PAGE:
Nintendo President: The Free Market Is Not A Game We Like To Play

from the no-cheat-codes-in-the-real-world dept

Nintendo President Reggie Fils-Aime really has a way about trying to suggest that perfectly reasonable and consumer-friendly market developments portend the end of video gaming. Two years ago, we wrote about his attempt to convince people that used video games were bad for consumers (yes, he said that) and his latest, via Slashdot, is to claim that cheap games are a risk to the entire video game industry.

His main concern, it appears, are games for mobile phones that run a dollar or two. He's complaining that these games:
Create a mentality for the consumer that a piece of gaming content should only be $2
Darn those consumers for actually going where the market goes, when Nintendo apparently would prefer to keep things priced at what the market doesn't like. Welcome to the modern world, Reggie, where prices change, and businesses adapt. I'm sure the last laptop you bought cost a lot less than the one you bought a decade ago, but that didn't herald the end of laptops. It's a digital age: prices get cheaper, and the only companies that are really at risk are those who don't adapt and don't learn to be more efficient. Oh, wait... perhaps he's telling us something about his employer...

Filed Under: business models, competition, pricing, reggie fils-aime
Companies: nintendo

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  1. identicon
    Anonymous Coward, 9 Feb 2011 @ 12:18pm

    this is strange, i wonder what else the context was. nintendo makes and sells games on the DS for $2, hell they've put out games for free.

    i believe the implication is more that something simple, like a castle defender, vice something complicated, say a Zelda game are two different levels.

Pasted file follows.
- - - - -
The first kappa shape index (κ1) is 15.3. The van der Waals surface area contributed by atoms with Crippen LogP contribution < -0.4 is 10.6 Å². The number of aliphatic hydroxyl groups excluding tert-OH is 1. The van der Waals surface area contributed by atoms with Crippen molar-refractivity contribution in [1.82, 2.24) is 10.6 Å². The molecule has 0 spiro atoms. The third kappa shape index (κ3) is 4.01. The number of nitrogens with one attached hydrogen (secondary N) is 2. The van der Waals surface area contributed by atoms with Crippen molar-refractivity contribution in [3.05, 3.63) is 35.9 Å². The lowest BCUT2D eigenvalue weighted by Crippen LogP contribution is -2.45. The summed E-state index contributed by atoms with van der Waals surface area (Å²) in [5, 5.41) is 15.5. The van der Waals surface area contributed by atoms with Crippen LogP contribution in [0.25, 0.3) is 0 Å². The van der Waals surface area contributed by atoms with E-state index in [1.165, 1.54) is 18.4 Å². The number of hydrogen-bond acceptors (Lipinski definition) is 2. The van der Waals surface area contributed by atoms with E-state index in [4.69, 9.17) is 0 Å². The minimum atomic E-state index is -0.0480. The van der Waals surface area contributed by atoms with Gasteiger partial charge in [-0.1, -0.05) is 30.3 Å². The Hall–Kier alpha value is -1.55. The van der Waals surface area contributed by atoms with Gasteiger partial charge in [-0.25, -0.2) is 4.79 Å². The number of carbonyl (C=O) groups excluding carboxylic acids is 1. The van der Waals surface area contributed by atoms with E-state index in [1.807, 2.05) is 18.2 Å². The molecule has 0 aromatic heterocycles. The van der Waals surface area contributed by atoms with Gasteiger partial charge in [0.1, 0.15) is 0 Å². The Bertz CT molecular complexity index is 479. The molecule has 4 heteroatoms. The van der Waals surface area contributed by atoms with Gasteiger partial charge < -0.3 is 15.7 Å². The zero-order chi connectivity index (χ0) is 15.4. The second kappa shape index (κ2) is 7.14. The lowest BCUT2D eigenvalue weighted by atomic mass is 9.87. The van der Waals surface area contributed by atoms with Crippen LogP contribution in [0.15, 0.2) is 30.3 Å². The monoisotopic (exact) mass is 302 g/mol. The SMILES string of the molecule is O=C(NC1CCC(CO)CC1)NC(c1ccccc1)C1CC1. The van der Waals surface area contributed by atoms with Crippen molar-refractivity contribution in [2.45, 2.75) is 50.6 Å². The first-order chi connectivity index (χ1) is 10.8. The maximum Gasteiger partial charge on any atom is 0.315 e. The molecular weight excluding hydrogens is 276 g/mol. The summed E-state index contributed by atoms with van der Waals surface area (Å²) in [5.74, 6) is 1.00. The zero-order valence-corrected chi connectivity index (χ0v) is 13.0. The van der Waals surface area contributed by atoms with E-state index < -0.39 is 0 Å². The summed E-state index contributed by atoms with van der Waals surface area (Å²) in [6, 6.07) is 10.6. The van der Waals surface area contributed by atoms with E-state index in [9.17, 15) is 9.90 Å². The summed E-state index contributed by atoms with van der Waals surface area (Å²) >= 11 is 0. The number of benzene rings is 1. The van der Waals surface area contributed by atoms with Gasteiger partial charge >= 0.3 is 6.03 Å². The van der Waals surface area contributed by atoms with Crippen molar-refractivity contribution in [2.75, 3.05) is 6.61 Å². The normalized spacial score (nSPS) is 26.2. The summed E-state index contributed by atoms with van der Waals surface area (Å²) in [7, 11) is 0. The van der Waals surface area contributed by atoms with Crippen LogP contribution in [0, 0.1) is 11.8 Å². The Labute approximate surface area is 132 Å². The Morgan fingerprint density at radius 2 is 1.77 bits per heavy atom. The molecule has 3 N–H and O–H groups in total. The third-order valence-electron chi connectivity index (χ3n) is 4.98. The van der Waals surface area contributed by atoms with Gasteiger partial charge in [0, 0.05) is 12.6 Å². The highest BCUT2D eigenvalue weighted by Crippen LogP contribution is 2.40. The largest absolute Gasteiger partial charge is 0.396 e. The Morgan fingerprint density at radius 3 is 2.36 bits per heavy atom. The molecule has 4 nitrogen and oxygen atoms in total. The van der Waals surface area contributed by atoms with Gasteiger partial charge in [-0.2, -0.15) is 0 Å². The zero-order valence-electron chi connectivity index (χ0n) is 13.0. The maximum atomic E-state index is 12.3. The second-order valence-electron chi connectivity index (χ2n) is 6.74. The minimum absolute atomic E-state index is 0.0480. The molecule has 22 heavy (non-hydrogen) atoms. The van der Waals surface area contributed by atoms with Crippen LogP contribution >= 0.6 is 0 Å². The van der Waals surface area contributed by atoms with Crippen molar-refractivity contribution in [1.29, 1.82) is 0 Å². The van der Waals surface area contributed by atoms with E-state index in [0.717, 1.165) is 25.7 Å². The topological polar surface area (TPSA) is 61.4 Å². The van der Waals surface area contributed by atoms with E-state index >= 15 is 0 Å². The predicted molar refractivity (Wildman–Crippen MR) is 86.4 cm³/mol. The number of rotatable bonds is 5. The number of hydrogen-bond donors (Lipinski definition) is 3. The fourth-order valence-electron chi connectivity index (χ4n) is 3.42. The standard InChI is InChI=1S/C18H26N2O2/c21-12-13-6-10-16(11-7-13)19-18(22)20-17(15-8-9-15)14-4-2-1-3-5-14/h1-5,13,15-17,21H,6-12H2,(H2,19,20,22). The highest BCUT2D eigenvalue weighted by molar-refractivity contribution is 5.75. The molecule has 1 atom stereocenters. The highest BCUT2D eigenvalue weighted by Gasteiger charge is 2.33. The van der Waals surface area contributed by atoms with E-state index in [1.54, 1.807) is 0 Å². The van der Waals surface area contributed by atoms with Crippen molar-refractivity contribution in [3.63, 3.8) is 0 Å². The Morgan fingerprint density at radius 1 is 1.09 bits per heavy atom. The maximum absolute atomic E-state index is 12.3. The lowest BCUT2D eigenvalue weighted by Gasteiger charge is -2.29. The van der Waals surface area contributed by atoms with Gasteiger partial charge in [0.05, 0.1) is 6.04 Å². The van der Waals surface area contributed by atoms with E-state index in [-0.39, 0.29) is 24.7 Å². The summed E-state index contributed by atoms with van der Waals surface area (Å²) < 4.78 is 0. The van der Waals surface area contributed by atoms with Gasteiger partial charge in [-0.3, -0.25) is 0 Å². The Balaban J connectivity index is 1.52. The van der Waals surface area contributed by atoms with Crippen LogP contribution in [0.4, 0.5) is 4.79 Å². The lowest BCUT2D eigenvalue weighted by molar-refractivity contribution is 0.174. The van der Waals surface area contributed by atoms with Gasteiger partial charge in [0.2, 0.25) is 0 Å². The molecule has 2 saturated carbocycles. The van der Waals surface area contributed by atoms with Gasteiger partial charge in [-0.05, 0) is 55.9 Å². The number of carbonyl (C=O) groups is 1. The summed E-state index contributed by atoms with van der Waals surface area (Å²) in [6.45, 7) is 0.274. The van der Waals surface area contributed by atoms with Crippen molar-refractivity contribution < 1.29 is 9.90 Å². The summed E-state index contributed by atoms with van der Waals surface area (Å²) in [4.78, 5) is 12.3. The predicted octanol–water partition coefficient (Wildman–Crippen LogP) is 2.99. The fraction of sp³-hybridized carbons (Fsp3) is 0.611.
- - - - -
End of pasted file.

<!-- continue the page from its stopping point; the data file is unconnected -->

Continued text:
you shouldn't expect Zelda for $2, nor should you expect a flash game for $30.

    so perhaps the concern is that newer gamers are associating these small games at $2 with all video games.

    just a hypothosis.

    oh and the market seems to like $60 games just fine, mike. for evidence, see call of duty. but then again, COD isn't just a castle defender. or even the sacred angry birds. there is a difference.

    i suspect the problem is more vocabulary based. think of it it in terms of the written word. there is a difference between: novel, short story, chapbook, pamphlett and multi-volume epic. each brings to mind size, scope, and price.

    you would not expect to get all of the wheel of time books for a dollar. yet you can get many short stories for that, or sometimes even a book on sale for that.

    but on the same notion, $100 for a short story? that better be some high value, low print collectors item. and even then...

    so (yes i am rambling, sorry) if there were better ways to describe the tiers of video games, i believe this quote wouldn't sound so, well, bad.

    my two cents.

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